The Case for Conceptual Art
Walking through an art museum can be a beautiful experience, but it can be equally confusing. One and Three Chairs(1965) by Joseph Kosuth is a picture of a chair, a chair and a piece of paper with the definition of a chair. Damien Hirst put a shark in a box, and Walter de Maria put a kilometer long brass rod vertically in the earth then covered it back up with a sandstone piece. This may seem like a prank but there’s a reason behind it, conceptual art.
Since man invented language our thought has been limited to only to what we have the words to describe, conceptual art tries to create thoughts more than words ever could ever describe. In 1999 Tracey Emin’s created the piece My Bed(1999) which took the bed out of her room, garbage and all and placed it into a gallery. She didn’t paint a scene, she didn’t use a picture; she merely brought in the bed she laid in during a one of the roughest times of her life for the public to see. She doesn’t claim the bed to be her masterpiece; instead, the masterpiece was bringing the world into her room. She could have easily taken a picture of it, or even could have made a painting of her in the bed, using blues, and neutral tones so you can understand what the room felt like. However, neither of these would have gotten the mood across as powerfully as actually standing in her room would. My Bed(1999) wasn’t sculpted with clay, but created over several days as Emin’s sat in desolation. This could of not been more powerful if it were created any other ways, you could never describe to someone a similar scene without living it first.
On the other hand there’s One and Three Chairs(1965) which may seem like nonsense or a prank when you first see it, but there’s more to it than that. Kosuth brought into question the chair itself: the chair was obviously a chair, but what about the picture of a chair is that still a chair? This isn’t a completely new concept either. The treachery of Images(1928) by Rene Magritte was a painting of a pipe that read “this is not a pipe” in french. Both of these are an artistic expression of Plato’s theory of forms, which boils down to the idea that for everything you can think of there’s a perfect form for it. Conceptual artist aren’t out to create a beautiful work of art, they use the art as a vessel for their ideas. Mel Bochner said the ideal conceptual work could be experienced through description alone and can be recreated indefinitely. Such as a work by Robert Barry which was a simple phrase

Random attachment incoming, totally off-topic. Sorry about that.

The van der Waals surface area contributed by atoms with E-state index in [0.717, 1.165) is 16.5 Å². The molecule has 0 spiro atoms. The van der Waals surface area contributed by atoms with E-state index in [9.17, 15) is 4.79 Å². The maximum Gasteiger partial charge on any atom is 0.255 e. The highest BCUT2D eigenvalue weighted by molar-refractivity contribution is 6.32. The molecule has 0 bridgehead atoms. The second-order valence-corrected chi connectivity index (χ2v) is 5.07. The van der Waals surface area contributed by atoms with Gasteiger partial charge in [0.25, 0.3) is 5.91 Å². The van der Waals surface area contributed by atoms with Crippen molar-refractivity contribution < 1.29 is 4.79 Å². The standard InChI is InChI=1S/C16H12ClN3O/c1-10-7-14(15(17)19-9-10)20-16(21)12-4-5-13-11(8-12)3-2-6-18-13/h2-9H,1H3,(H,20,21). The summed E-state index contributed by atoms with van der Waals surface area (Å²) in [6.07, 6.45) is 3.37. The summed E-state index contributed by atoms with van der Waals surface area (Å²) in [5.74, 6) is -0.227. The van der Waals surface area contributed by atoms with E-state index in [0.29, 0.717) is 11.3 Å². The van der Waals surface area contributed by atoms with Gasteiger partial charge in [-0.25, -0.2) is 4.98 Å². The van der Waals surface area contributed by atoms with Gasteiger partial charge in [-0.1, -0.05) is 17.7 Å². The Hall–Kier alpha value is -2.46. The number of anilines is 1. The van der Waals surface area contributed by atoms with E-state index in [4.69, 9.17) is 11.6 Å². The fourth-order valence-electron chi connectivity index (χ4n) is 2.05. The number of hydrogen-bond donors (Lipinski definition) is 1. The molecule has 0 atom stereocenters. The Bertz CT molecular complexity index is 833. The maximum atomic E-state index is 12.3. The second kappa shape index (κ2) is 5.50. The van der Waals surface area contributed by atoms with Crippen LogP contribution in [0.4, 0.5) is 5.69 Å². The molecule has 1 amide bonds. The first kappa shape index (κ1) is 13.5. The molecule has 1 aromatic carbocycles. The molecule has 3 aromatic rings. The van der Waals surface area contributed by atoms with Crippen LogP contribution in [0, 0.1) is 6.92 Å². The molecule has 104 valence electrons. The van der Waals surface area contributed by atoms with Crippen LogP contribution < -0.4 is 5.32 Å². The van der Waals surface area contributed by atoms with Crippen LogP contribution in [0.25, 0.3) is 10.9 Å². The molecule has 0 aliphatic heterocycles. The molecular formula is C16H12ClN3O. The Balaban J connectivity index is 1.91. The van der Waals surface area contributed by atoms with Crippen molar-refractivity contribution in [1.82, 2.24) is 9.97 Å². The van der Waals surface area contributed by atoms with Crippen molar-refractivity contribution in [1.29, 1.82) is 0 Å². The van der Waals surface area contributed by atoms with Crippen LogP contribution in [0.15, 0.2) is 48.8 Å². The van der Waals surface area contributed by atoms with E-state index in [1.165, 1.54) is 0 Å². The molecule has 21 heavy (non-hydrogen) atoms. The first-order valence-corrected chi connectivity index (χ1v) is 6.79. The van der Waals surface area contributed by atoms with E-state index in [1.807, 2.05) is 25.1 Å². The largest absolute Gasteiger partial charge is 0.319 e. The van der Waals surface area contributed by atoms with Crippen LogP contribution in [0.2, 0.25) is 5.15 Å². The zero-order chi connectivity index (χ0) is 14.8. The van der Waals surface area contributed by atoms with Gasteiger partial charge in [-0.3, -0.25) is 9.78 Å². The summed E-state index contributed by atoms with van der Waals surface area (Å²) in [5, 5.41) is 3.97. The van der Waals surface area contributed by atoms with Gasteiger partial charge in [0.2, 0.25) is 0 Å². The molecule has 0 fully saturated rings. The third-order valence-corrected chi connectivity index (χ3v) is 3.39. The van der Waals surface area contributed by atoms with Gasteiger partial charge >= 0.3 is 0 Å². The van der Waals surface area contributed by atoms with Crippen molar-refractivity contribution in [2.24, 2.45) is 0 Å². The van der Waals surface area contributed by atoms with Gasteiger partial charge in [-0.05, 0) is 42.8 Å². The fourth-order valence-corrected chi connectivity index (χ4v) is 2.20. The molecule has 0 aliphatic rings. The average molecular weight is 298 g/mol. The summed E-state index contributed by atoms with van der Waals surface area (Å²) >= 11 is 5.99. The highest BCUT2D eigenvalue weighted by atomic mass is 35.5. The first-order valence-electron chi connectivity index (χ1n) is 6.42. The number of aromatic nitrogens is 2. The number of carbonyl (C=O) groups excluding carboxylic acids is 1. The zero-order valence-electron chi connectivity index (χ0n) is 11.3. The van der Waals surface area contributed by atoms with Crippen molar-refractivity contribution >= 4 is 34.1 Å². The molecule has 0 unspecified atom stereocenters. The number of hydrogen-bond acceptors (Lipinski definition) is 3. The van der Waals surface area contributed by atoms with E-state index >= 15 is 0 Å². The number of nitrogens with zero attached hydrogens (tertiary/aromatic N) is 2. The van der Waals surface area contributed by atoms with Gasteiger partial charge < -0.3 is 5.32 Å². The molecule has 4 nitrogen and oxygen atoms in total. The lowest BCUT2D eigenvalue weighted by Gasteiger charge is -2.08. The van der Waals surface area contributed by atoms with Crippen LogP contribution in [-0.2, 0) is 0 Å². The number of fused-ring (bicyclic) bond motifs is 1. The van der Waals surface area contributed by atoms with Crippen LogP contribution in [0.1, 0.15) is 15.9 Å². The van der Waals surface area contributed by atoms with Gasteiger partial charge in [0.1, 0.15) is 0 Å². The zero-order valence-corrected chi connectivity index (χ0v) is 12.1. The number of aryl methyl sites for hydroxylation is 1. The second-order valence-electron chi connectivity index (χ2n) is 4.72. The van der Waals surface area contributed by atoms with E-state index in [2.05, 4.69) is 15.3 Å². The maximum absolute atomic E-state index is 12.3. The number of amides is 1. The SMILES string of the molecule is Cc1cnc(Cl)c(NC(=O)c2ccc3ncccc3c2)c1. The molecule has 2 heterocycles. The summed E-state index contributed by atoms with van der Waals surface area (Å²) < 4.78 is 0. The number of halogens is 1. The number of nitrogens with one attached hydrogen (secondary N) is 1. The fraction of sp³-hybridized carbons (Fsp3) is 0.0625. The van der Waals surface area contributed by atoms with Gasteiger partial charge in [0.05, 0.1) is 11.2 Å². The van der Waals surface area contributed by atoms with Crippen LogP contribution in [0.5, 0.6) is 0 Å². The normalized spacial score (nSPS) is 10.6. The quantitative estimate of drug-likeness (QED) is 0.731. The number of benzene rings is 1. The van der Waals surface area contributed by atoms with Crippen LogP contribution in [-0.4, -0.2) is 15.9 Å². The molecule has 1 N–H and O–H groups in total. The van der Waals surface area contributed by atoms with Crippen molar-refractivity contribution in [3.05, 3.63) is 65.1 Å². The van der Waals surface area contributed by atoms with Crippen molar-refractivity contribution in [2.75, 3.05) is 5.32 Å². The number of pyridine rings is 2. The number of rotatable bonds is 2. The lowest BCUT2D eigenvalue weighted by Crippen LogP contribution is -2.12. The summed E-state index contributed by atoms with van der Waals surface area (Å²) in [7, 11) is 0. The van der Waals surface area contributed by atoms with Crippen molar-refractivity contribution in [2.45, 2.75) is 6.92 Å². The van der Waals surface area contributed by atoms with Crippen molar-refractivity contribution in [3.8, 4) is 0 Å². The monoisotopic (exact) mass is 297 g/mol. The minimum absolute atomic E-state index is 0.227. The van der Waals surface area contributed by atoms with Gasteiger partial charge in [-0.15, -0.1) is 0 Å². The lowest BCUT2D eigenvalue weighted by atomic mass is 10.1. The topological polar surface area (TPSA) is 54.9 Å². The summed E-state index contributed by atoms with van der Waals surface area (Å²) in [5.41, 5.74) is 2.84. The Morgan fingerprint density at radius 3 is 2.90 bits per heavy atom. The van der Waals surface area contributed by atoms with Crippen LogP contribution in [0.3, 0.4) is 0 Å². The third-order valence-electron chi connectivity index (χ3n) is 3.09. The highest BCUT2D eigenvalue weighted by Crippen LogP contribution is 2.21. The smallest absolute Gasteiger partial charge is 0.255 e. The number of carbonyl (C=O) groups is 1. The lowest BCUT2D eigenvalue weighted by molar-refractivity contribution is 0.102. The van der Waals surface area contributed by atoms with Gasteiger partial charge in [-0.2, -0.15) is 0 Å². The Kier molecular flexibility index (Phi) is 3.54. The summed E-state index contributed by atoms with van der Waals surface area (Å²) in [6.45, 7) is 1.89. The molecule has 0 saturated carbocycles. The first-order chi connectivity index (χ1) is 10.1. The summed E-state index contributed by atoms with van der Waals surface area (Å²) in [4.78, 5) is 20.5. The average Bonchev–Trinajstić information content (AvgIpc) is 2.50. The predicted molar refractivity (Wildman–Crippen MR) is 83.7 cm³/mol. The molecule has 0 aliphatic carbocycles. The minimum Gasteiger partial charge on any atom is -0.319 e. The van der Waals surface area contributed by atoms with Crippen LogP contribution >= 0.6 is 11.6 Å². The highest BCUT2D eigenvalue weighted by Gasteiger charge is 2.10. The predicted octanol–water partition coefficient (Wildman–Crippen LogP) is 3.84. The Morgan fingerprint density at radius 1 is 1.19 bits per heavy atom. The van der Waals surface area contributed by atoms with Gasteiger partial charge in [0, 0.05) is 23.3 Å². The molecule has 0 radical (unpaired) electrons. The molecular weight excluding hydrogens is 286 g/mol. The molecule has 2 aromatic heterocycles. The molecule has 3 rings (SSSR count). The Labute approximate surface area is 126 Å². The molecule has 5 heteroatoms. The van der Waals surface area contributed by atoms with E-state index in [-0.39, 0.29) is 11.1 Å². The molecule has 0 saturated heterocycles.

All the things I know
But of which I am not
At the moment not thinking -
1:36 PM, June 1969
This is not a visual work at all, but is an idea. He brings up everything we know but we can never access it all at once. Just like all art it isn’t completed until we consume it. We don’t analyze this by its composition or colors, but by its meaning.
As normal can’t talk modern without bringing up Marcel Duchamp. His work questioned what was more important in art: the visuals or the ideas? He wanted to make art that wasn’t retinal, or aesthetically pleasing. He believed that the idea was the most important part. If you’re ever lucky enough to see one of his paintings in person he typically wrote the name of his work right on the front. The name was so important to the meanings of his work he wrote it on the canvas. He eventually created The Fountain(1917), 3 standard Stoppages(1913), and several other readymades. The readymades were found objects claimed as art because he framed them as such and they were no more than expression of a concept. This paved the way for many artists after him, such as Koons, Hirst, Rauschenberg, and even many Abstract Expressionists to focus on meaning more than aesthetic. But Duchamp was not the first conceptual artist. It was actually daVinci who left many works unfinished. This wasn’t because he was lazy, but because he had ideas that were so advanced he couldn’t possibly create the forms he saw in his head. The conceptual artist today have just done what they can to represent the ideas in their head.
Weather or not conceptual art is good or now isn’t a question I could answer, that is up to you. But to say that conceptual art is not real art is an oversimplification. Conceptual art is meant to get the viewer, to not only participate, but also question the world around them. The job of the conceptual artist is to shine a new light on the world around us. I challenge you to find a conceptual work that makes you ask yourself a question you’ve never asked yourself before. It may take some time and research, but you just may find something you love.